The UDI is a numeric or alphanumeric code for identifying medical devices. It consists of the UDI Device Identifier (UDI-DI) and the UDI Product Identifier (UDI-PI). The UDI-DI is a unique code and is used for item identification. In addition, it provides access to the respective database in which the product data and, if applicable, other documents are stored. For the American database, there are 28 required, 24 conditionally required, and 15 optional product attributes stored. For the European database, depending on the type of product, there are 59 required, 20 conditionally required, and 5 optional specifications. 

The structure of the UDI from the USA and the EU is indistinguishable. On the products, they consist of machine-readable and human-readable parts. Machine-readable means that it may be a linear barcode or a 2D barcode. For humans, the code consists of numeric/alphanumeric UDI-DI and UDI-PI. The UDI-PI may include lot number, serial number, expiration date, and production date, thereby enabling traceability of an individual medical device. Furthermore, the UDI-DI serves as a link to the EUDAMED (EU) and GUDID (US) databases and is thus, the access key to the information stored there. In the European Medical Device Regulation (MDR) a distinction is also made between Basic UDI-DI and UDI-DI. Although the UDIs have the same structure, they cannot be used parallel for both regulations.

Basic UDI-DI: Newly introduced with EU MDR

In addition to the UDI-DI, the EU has introduced another, superordinate identifier. The Basic UDI-DI. While the regulation for the United States only requires the assignment of the UDI-DI itself, the Basic UDI-DI is additionally required in the EU. It does not identify a single product but serves as a parent category for various products of a category that share certain characteristics. An example: A manufacturer wants to produce a medical thermometer in three different versions. A yellow one, a red one, and a blue one. Each of the three thermometers is given its UDI-DI. However, these three versions of the thermometer share a single Basic UDI-DI because they belong to the same category. In contrast, in the U.S., each thermometer would only receive its UDI-DI and the grouping under the Basic UDI-DI would not apply.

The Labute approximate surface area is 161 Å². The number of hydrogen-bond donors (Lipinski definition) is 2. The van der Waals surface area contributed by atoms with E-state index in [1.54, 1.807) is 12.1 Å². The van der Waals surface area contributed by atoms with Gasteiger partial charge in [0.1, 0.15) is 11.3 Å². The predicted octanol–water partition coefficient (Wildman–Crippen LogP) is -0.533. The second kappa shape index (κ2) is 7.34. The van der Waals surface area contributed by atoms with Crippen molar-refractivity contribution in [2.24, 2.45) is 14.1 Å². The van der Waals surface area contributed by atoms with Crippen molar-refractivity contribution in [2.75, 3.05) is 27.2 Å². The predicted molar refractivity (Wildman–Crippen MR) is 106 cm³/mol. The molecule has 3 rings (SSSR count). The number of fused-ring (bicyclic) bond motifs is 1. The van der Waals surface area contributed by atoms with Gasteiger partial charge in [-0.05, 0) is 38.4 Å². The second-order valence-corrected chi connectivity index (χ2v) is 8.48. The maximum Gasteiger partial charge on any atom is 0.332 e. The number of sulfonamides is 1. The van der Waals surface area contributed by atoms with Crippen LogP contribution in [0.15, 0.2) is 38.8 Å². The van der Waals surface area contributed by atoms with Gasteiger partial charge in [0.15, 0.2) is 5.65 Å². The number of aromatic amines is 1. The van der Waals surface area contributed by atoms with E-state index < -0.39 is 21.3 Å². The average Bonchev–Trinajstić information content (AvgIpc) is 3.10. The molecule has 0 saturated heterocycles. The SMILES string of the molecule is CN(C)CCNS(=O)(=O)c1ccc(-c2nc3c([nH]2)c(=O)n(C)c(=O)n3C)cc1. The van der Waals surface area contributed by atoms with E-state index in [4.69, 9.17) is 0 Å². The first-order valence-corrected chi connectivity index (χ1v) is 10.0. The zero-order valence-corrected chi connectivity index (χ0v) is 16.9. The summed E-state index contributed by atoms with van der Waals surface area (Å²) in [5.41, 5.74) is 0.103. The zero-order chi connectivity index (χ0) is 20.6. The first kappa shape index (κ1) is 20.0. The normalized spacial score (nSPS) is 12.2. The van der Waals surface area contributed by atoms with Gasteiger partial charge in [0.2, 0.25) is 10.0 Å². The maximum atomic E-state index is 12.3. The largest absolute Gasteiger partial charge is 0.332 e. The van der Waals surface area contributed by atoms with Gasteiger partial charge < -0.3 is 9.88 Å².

The differences shown here are not exhaustive but are intended to provide an overview. Special attention should be paid to the file formats of the databases, the differences of possible product data, and the EU’s Basic UDI-DI. Implementation of these different regulations seems intimidating at first due to their amount. That’s why it can make sense to enlist the help of an external service provider to support the company in implementing them correctly. In this way, problems can be avoided right from the start.

Compliance datesSee aboveSee above
Data formatXMLHL7-SPL
Responsibility for
assigning UDI
Data base access keyBasic UDI-DIUDI-DI
Possible UDI-DI
product data
Data base structure6 different modulesStand alone, exclusively
for UDI

UDI differences in EU- and US